The independent presidential bid of Russia's Mikhail Kasyanov is in jeopardy after the Russian prosecutor accused his campaign of forging signatures on a petition required to register for the election. VOA's Peter Fedynsky has more.
In an announcement carried on all major Russian television newscasts, the spokeswoman for the prosecutor-general, Tatyana Chernyshova, said evidence of forgery has emerged in the western Russian town of Rybinsk on nominating petitions filed by opposition candidate Mikhail Kasyanov.
The spokeswoman said similar violations were uncovered by prosecutors in the Volga River province of Mari El. She adds that a regional prosecutor has launched criminal proceedings in the case.
The allegations of forgery in Mari El are said to involve 12,000 signatures.
Last week, Kasyanov filed two million signatures to register as an independent candidate for Russia's March 2 presidential election. Candidates from political parties represented in Parliament are not required to submit signatures.
But a Russian Central Election Commission official, Nikolai Konkin, says a sampling of 400,000 signatures filed by Kasyanov shows more than 15 percent are inadmissible. A candidate is dismissed in Russia if only five percent are deemed invalid. The Commission will review another large sample of signatures before making a determination about Kasyanov's eligibility.
Mikhail Kasyanov served more than three years as prime minister before his dismissal in 2004 by President Vladimir Putin. The former prime minister later became a vocal Kremlin critic.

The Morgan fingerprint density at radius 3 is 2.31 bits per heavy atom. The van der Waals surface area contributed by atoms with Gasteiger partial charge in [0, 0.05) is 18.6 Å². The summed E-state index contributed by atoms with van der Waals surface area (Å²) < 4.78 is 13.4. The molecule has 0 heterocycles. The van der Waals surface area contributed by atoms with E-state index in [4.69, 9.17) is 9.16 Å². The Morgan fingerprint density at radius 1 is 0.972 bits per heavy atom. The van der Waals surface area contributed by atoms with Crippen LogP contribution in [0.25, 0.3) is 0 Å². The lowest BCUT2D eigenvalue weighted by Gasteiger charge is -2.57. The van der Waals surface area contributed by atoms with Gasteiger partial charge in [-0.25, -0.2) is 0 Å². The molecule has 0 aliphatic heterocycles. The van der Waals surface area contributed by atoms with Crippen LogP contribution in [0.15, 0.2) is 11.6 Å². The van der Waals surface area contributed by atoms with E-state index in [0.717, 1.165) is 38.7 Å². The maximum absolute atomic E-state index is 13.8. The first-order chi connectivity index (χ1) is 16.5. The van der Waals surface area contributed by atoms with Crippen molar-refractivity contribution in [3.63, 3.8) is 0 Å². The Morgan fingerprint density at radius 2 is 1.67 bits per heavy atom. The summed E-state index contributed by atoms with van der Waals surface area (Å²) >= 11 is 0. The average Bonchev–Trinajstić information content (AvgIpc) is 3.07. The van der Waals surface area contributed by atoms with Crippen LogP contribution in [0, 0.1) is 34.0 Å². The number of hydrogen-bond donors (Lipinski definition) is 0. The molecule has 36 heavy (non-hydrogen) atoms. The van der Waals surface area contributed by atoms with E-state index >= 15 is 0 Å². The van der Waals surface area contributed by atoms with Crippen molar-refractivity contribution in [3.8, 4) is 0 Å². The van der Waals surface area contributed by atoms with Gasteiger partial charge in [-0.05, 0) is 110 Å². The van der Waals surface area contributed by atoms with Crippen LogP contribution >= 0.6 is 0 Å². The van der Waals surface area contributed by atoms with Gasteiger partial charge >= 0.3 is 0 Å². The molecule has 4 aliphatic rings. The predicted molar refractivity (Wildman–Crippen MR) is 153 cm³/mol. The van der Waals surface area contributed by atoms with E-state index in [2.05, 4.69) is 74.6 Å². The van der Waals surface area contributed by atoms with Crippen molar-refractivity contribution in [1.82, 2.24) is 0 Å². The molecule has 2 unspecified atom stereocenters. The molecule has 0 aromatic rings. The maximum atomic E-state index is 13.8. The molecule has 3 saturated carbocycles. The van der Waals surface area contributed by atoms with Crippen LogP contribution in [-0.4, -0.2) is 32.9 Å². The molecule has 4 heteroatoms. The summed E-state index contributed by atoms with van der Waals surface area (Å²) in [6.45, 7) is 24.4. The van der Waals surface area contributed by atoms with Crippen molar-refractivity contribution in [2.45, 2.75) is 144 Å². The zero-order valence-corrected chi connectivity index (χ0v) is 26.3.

At a Moscow news conference Tuesday, he accused the Kremlin of engaging in intimidation and defamation, because it fears direct political competition.
Kasyanov says competition would mean opposition access to television, which would allow citizens to learn about alternative views of events in Russia and abroad.
Also present at the news conference were Kasyanov allies from various regions of the country. They told similar stories of official intimidation, including threats of job loss and late night visits to the homes of Kasyanov allies.
Suzanna Tsaraturian says she was questioned by police in Moscow about her gathering signatures for the candidate. She says the police who questioned her usually deal with organized crime.
Tsaraturian notes that gathering signatures is somehow equated with organized crime. She says it is absurd and disgraceful that police arrive without notice and barge into people's homes.
Kasyanov says although he is afraid of the apparent attempt to intimidate him, he has no intention of withdrawing from the presidential race, because he considers that Russia's constitution, democracy, and the country are at stake.
President Putin last month named First Deputy Prime Minister Dmitri Medvedev as his chosen successor. The support is widely viewed as a virtual guarantee of Medvedev's victory.
With less than two months before the election, there have been no debates and virtually no other signs of political campaign.